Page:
Meanwhile, the KLM plane has made it to the end of the runway, turned around, completed its pre-takeoff checklist, and is ready for takeoff. Then Captain van Zanten, who desperately wants to get his crew in the air, does something unexpected. He throttles the engine and the plane starts to move forward. First Officer Klaus Meurs senses this is wrong and says "Wait. We don't have clearance!" Van Zanten then presses the brakes and asks Meurs to get clearance:

KLM: "KL4805 is now ready for takeoff. We're waiting for our ATC clearance."

ATC: "KL4805. You are cleared to the Papa beacon. Climb to and maintain Flight Level 90. Right turn after takeoff. Proceed with heading 040 until intercepting the 325 radial from Las Palmas VOR."

This clearance is for after they are airborne and is not takeoff clearance. As First Officer Meurs began to read back the ATC's message, Van Zanten released his foot from the brakes and began advancing the throttles for takeoff.

KLM: "Roger, sir, we are cleared to the Papa beacon, Flight Level 90 until intercepting the 325. We're now at takeoff."

The ATC clearly believed that this meant the KLM was at takeoff position, awaiting clearance, at the end of the runway:

ATC: "OK. Standby for takeoff. I will call you."

Pan Am: "We are still taxiing down the runway!"

Tragically, the KLM only heard the "OK" but never heard the rest of what the ATC said nor the Pan Am's subsequent message (as confirmed by the CVR tape) as the Pan Am and ATC were speaking at the same time. The wheels were literally in motion for this accident to occur and the missed message was the last chance to avoid it. With Captain Van Zanten and First Officer Meurs busy 20 seconds into takeoff, only KLM Flight Officer Willem Schreuder listened to the rest of the exchange:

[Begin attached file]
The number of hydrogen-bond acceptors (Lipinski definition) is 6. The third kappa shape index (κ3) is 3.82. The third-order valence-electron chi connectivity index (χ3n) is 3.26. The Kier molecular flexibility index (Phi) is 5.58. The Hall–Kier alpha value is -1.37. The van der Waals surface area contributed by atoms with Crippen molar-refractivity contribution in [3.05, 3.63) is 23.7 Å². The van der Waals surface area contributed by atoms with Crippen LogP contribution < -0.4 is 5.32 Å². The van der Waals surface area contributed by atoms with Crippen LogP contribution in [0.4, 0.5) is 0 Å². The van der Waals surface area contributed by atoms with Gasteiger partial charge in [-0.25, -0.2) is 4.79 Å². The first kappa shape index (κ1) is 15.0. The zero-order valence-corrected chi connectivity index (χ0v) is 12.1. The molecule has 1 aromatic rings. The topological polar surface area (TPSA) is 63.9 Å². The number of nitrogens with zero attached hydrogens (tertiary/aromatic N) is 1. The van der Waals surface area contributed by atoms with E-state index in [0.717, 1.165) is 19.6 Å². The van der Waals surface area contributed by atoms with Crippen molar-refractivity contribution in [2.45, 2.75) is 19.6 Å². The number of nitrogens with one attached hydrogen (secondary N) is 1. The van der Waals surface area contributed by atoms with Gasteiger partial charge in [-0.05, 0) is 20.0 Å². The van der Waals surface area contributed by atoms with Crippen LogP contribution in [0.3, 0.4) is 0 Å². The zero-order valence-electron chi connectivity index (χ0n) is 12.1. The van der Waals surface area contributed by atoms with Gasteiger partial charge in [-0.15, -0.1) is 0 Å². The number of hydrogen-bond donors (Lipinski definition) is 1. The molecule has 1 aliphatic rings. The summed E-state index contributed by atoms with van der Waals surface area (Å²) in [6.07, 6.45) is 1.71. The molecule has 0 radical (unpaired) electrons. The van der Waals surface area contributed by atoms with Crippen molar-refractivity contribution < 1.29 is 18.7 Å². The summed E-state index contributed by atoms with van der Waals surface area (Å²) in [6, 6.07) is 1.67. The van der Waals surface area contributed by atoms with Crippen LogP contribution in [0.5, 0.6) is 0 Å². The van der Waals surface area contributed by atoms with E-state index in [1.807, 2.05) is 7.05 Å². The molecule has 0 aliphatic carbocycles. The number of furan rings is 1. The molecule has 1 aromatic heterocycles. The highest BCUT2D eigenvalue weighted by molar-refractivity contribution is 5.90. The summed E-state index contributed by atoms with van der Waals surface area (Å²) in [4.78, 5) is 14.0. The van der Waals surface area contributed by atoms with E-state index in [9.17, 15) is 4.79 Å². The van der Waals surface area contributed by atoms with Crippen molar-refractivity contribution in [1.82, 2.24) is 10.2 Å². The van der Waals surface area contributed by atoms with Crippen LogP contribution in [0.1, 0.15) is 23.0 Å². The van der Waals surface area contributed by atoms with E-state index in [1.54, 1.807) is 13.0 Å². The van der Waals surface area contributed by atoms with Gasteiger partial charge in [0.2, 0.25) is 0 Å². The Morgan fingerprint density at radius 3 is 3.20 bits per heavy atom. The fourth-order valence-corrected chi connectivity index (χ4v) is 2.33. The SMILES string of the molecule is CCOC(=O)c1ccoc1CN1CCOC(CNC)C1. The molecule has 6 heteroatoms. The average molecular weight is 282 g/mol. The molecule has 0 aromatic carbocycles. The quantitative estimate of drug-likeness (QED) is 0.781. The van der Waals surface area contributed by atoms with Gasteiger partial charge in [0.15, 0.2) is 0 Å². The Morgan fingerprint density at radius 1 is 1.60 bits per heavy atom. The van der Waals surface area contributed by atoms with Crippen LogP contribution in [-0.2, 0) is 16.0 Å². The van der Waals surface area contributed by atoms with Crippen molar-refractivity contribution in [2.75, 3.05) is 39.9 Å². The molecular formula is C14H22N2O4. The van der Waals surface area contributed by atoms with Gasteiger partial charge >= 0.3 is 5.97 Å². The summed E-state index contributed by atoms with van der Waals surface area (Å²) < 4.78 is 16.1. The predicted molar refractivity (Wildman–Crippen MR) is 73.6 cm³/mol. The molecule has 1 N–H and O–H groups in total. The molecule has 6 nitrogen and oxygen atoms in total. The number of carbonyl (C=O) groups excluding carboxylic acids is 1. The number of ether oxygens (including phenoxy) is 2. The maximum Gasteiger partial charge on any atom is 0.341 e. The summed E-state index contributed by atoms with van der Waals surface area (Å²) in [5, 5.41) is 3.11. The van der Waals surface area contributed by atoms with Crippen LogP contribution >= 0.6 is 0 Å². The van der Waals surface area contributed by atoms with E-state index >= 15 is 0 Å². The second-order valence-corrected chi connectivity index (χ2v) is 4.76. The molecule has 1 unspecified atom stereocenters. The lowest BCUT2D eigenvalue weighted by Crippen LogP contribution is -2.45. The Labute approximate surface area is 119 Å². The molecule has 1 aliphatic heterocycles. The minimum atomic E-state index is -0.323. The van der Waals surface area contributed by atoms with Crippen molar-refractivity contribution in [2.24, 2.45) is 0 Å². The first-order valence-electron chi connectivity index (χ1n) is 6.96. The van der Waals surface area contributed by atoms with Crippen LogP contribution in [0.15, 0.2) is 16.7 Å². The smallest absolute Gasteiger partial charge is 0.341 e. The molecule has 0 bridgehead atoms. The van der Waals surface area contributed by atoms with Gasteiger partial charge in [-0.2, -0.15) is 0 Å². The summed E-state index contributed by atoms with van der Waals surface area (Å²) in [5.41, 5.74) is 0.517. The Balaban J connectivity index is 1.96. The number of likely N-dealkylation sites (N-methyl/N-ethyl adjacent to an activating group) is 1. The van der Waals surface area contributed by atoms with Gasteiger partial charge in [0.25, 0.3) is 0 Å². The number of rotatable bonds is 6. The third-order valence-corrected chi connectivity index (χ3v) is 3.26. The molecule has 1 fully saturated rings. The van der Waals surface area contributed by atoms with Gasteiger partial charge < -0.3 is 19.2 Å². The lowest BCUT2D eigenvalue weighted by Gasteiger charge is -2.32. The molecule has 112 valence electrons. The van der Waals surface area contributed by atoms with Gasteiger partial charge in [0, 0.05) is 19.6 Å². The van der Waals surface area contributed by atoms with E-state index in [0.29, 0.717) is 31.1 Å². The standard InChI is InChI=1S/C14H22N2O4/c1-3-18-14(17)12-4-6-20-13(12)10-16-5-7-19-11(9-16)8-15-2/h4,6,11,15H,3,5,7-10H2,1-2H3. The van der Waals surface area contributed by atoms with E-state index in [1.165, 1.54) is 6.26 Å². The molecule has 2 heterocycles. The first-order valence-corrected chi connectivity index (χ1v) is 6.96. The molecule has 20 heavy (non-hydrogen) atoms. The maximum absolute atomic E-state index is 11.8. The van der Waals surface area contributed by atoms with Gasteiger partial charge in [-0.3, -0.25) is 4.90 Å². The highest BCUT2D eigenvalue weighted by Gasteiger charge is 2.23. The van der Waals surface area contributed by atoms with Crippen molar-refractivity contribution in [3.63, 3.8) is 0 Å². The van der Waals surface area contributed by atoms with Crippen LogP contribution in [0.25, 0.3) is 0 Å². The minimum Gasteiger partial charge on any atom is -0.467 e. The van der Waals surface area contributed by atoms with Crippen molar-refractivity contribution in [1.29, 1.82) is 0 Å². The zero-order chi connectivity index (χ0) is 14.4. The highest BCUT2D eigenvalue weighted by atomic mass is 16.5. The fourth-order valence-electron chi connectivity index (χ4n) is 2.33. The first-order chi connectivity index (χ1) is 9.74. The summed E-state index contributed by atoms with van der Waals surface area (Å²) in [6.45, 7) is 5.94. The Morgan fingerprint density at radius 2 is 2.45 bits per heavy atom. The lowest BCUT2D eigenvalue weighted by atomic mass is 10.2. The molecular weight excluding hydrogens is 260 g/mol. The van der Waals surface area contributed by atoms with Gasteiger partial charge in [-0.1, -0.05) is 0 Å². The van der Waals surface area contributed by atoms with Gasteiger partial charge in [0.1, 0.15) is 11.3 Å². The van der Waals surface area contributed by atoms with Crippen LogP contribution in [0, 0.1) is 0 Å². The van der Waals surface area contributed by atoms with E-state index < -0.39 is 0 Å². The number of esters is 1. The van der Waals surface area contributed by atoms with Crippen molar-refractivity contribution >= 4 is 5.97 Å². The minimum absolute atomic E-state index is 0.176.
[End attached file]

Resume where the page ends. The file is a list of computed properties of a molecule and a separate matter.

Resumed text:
ATC: "Roger. Pan Am 1736, report the runway clear."

Pan Am: "OK. Will report when we are clear."

ATC: "Thank you."

An alarmed Schreuder then asked "Did he not clear the runway then?" "Oh yes" was van Zanten's reply as the captain continued his fateful takeoff. The Pan Am, which had missed the third taxiway and was now approaching the forth when Captain Grubbs said "Let's get the hell right out of here." "Yeah ... he's anxious, isn't he?" replied Warns and then added, "After he's held us up for all this time - now he's in a rush."

   
 

1-The planes are parked at the end of runway 12 with the KLM in front of the Pan Am.

2-The KLM has made it to the end of runway 30 and is ready for takeoff.

3-The Pan Am has passed the first taxiway.

4-The Pan Am has passed the second taxiway.

5-The Pan Am has missed the third taxiway where it is supposed to exit. The KLM begins to takeoff.